In project after project I was noticing that I didn't have much time for commenting the code. So what I decided to do was "make it count for something." I kept my comments to a minimum. I'd talk about what the purpose of the module was, or if I created a class framework, generally describe what its purpose was. I'd put a comment where I thought what I decided not to do was important. I might say, "This is the reason I'm doing this, in case you're wondering." Lastly, if I did something that was highly unusual from the run-of-the-mill code for the type of application I was creating, I would write a comment about it, sometimes very large, explaining "the method behind my madness."
Other than that, if there was a piece of code that was complex, I'd put brief comments about where the end of a function was (so that if you're at the bottom of the function, you can see where you are instead of having to scroll up to see the function signature), where the end of "if's" and loops where (for long, embedded code). Of course, in hindsight, one could say if your code is overly complex like this, that's a signal to refactor and simplify it. True enough, but that's if you have time for that sort of thing. It's my understanding that employers tend to not see the value in refactoring still.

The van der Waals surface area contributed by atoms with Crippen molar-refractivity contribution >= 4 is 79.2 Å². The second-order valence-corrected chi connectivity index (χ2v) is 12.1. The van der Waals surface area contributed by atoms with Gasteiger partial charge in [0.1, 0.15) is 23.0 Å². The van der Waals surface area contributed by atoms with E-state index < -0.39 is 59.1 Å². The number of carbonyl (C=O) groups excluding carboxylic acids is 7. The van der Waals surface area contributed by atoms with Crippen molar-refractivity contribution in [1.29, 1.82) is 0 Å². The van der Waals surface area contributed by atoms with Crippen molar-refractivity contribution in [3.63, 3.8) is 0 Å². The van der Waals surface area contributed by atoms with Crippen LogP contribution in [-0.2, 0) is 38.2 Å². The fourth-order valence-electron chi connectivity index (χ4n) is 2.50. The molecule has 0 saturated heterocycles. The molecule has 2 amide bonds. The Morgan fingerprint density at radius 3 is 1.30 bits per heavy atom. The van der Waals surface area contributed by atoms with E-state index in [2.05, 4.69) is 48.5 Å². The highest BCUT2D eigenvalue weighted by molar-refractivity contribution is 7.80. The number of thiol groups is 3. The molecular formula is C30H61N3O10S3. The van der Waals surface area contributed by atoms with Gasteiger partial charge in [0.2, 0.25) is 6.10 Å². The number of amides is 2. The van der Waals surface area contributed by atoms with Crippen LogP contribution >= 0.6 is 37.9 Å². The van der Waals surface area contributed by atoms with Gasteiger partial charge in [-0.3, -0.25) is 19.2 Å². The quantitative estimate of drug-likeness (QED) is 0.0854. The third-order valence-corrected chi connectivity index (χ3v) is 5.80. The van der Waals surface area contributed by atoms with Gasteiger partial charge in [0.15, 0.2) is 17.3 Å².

The only way in which I think my commenting strategy could've been improved would've been in the main module to talk about, "This is the purpose of this whole thing," and talk about the features and why they're there. I wrote up some documentation like that once (outside the code), and it was a realization to understand, "Oh, yeah. Someone new who's never worked at this company before would benefit from understanding what this thing is, and why it does what it does." I regret I didn't do more of that.
So, rather than explaining the code, my general strategy was I assumed some things about the reader. I tried to target my comments to things I thought a programmer who understood the gist of what the product was about might be confused by.
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